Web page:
What do motifs like the book about Evita, a football trophy, the makeshift barbeque or the burning heart symbolize? Would it be plausible to draw a parallel between the series and say, a set of Tarot cards?
They symbolize things that are in my head, in the popular culture of Buenos Aires and Argentina, in the daily life of a neighborhood, in the surprise encounters with objects that appear to us all the time and yet we do not get closer to looking beyond what they show us. The examples you name in your question are the mix of everything. Often we tend to go through the same places and not look at what is around us. The truth is that you only need to open your peripheral vision. We all have it and let it pass, but for that you must also be a search engine, inspired and motivated. There is no preconception of each title. I was putting them as a game, though now I know that it is like cards or tarot. You noticed, and you have not been the only one; several close friends told me so from the beginning. What if, randomly, luck, fortune, sex, death or the future are in the photos, along with the elements of fire, air, water and earth? But that wasn’t my intention. It was a fluke.
To what extent is your work inspired by folklore?
"Chas Chas" is a very local story, from Buenos Aires. Unlike "Zurumbatico" that was inspired by a worldwide hyper work known as "One Hundred Years of Solitude", yet also located in one area, the Caribbean. In “Chas Chas” I went to the South of the South. It is still Latin America, although we are not all the same Latin Americans. In addition to personal interpretations I made of comic characters that may be clearly identifiable, there are many situations and metaphors inspired by popular culture that perhaps only an Argentine or porteño would understand; however, the project and each photograph leaves enough space for subjective imagination that goes beyond a single place, always poetic of course, because the poetic is always in us and yet is impossible to master. You just feel it and that's it.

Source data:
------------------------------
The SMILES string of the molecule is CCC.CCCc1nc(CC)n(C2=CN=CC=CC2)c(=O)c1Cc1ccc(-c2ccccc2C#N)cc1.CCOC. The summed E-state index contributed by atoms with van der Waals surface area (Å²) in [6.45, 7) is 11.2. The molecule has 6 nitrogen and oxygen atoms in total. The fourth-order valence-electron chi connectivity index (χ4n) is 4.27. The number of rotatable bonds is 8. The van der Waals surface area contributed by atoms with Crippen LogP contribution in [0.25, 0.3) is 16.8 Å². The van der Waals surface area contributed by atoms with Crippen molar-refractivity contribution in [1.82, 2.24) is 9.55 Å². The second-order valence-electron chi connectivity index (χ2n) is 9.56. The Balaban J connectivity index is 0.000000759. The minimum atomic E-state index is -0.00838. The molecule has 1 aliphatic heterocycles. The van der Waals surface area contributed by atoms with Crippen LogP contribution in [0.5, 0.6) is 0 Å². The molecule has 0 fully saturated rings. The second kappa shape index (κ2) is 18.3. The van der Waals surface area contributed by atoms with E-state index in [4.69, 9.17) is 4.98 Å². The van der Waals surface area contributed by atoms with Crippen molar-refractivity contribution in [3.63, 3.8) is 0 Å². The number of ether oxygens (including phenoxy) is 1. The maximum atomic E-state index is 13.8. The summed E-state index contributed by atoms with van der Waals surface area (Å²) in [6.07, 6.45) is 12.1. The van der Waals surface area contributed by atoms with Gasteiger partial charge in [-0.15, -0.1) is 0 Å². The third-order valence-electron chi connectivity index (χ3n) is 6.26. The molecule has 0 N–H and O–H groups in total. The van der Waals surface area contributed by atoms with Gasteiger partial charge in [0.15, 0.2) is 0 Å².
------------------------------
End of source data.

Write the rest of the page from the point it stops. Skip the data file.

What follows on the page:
Does the series try to subvert the colonial gaze in this way or does it rather serve as a psychological landscape, a means to project personal impressions onto a more ‘concrete reality’?
Maybe, but not everything is palatable for everyone. I understand that there are people in the world for whom rationality and make sense of everything is fundamental and who do not feel like thinking or reflecting in front of the photo of a woman with her head in a pool full of water entitled "Elisa is a spider who never pretends to be a spider in the labyrinth". They need concrete facts, precise titles, absolute truths even without being theirs. They need to belong to the "reason club" when being right only means you have it. It is a matter of each person and how they feel about art, about creation. What is clear is that "Chas Chas" is for everyone, except for those who want to know how magic tricks are done. “Chas Chas” is undoubtedly a personal approach to a specific place that is real, that exists. I created a parallel reality of a neighborhood that has houses, streets, cement, shops, and sidewalks. Where people live, of different genders, of all ages, who think differently from each other, who eat, go to the bathroom and sleep, have pets, scream, make love, kill, hit, dance, kiss, smell. For me, both realities are valid and credible. I am not inventing coal or trying to establish a pattern that things should be done my way. Basically, I'm Luis, making art in a place where many say incredible and fantastic things happen, but really, the place where those things must happen is in my head, so that later they will happen outside of it. Otherwise, nothing will happen…